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PostPosted: October 13th, 2015, 7:29 am 
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I actually have a few books you can borrow. If you like, I'll bring them down to DC from York next weekend, and I can bring them over to your house next week. I need to hear those speakers!!!!

Stuart


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PostPosted: October 13th, 2015, 7:58 am 
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Meanwhile, you might try this, looks fairly comprehensive.

http://101science.com/Radio.htm

Stuart


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PostPosted: October 13th, 2015, 8:03 am 
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Location: Highland, MD
You can probably search the Internet for "basic electronics" or "basic circuits" and get a bunch of sites. You'll have to see how helpful they are.

I don't remember the level at which Morgan Jones' book starts - maybe it's basic enough? :)

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PostPosted: October 13th, 2015, 8:10 am 
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Also try thinking of current as water (already easy) and that it has to flow from one point to another (stream or 'circuit'.) We already talk about current flow, so this helps a bit. A tube or transistor is a valve on a water pipe that allows the turn of a wrist (a small signal) to control a big flow of water (a lot of current flow.) Resistors are a narrowing of the stream (resisting the flow) that causes water to build up on one side, causing a larger amount of water on one side of the restriction than the other (voltage difference.) I'm not sure how to work capacitors and inductors into the water analogy, but we have a start.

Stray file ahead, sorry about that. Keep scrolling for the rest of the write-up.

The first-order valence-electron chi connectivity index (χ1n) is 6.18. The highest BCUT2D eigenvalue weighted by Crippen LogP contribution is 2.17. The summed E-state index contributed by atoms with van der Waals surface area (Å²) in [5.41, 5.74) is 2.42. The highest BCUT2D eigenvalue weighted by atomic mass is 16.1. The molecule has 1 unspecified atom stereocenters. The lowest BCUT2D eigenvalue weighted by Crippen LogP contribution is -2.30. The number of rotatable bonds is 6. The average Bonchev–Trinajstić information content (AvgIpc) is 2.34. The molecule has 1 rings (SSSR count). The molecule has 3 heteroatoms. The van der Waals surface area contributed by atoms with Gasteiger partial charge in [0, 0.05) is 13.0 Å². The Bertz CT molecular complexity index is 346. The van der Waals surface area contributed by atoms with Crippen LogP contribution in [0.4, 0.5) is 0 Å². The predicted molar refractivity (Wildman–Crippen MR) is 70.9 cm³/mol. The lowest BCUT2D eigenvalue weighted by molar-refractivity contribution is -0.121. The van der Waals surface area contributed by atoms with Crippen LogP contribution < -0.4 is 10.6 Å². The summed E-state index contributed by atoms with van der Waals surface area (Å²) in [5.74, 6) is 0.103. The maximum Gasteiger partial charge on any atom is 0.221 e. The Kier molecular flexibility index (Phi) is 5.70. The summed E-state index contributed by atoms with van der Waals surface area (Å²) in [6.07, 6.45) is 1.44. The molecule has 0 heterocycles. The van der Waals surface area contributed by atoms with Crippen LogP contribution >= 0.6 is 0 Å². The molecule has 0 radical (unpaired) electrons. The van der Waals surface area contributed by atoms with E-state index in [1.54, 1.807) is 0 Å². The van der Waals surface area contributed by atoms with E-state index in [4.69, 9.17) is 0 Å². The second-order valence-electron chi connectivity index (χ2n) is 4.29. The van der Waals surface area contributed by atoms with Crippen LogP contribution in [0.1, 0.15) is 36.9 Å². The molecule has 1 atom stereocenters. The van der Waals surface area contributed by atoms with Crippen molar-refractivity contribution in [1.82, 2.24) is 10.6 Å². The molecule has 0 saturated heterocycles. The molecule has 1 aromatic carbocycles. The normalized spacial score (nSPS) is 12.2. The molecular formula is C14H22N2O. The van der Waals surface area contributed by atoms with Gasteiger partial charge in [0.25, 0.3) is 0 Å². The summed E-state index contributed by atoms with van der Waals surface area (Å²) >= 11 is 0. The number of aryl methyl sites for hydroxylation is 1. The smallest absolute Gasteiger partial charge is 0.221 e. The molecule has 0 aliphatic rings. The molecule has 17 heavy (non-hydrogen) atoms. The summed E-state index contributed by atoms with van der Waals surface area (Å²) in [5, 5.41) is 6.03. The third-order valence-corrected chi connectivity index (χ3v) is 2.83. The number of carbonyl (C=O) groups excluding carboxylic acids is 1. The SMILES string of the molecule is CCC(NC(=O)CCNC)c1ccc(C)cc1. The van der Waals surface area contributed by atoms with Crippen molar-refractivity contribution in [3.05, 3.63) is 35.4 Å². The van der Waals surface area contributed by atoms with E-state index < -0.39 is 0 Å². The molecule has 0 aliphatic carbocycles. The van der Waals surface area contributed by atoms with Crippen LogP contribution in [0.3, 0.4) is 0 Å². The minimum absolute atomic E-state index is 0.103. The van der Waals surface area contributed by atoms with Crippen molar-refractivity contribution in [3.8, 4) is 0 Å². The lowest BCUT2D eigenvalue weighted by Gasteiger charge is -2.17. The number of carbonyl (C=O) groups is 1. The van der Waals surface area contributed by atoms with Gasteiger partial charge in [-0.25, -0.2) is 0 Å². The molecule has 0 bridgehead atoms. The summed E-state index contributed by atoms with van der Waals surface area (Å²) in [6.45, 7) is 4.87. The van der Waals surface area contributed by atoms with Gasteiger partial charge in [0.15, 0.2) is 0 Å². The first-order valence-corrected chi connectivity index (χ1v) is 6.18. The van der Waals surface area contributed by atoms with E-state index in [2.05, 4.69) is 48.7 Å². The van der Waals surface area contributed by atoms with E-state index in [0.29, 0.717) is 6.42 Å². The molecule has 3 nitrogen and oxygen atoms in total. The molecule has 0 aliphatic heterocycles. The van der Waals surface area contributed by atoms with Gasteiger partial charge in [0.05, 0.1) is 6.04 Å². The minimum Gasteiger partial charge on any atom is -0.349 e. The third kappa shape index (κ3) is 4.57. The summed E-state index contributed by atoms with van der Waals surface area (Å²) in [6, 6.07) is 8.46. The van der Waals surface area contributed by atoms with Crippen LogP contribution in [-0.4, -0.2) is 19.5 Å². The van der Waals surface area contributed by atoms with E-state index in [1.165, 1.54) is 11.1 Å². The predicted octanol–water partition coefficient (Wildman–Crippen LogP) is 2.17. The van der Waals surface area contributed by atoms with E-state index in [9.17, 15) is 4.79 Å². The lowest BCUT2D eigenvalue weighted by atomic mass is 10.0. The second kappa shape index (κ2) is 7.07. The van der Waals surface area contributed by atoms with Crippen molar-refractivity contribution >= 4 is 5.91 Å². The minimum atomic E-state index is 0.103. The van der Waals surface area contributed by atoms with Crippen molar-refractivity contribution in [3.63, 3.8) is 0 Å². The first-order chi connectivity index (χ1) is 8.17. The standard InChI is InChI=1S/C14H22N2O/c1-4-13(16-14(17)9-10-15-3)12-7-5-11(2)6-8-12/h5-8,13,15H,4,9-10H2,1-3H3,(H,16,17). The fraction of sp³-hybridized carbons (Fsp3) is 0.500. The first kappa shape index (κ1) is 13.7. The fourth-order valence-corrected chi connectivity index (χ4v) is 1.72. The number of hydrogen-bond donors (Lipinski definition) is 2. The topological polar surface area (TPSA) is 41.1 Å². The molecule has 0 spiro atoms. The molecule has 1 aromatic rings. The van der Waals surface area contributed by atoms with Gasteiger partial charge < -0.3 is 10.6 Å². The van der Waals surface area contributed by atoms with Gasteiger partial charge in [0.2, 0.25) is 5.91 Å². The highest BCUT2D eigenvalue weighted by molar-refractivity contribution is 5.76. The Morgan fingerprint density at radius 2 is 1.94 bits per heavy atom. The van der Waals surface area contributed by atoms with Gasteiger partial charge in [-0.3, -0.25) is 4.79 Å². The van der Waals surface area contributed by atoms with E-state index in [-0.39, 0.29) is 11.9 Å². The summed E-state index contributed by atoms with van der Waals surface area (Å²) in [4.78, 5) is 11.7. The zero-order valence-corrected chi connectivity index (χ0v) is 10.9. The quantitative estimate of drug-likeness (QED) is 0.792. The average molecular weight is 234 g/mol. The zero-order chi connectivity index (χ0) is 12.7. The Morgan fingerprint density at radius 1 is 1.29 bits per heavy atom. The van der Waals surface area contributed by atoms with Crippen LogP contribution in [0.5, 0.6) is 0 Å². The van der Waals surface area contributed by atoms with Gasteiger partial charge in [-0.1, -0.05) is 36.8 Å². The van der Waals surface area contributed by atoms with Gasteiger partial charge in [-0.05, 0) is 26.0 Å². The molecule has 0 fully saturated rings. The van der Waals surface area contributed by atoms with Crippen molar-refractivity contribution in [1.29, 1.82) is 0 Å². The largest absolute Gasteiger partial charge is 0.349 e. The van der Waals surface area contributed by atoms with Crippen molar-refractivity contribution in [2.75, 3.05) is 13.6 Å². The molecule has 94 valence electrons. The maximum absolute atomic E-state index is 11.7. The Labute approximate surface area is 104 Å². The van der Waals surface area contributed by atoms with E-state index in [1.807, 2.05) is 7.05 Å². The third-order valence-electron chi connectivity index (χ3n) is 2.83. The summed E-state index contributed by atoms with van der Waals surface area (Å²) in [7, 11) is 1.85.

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PostPosted: October 13th, 2015, 8:49 am 
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:character-oldtimer:

To add to Guy's post, think of voltage as equivalent to water pressure...

Then, check this out: http://www.hnsa.org/resources/manuals-documents/2575-2/

/ :character-oldtimer:

Roscoe


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PostPosted: October 13th, 2015, 11:34 am 
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David Berning and I have both offered to hold meetings where we delve into the electronics but got little positive response. If there are enough members that would like to do that let either of us know and we could put something together at probably two levels, beginning and advanced.

Tom


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PostPosted: October 13th, 2015, 2:00 pm 
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Location: Parkville, Maryland
To all:

DIY can be liberating from the clutches of overpriced audio equipment with mediocre performance. Yes there is a lot to learn, but I have a friend that depended on me for all things electronic. He is a CPA and IT professional. After some coaching and his hitting the books, he now scratch builds electronics and speakers. He is now more rabid than I am. Another example is a musician with the BSO that hooked up with the late Walter Jung and became a rabid DIY'er and even offered CD player mods for a couple of years.

Myself -- I got hooked at a nubile age of 16 and am still going strong and still learning.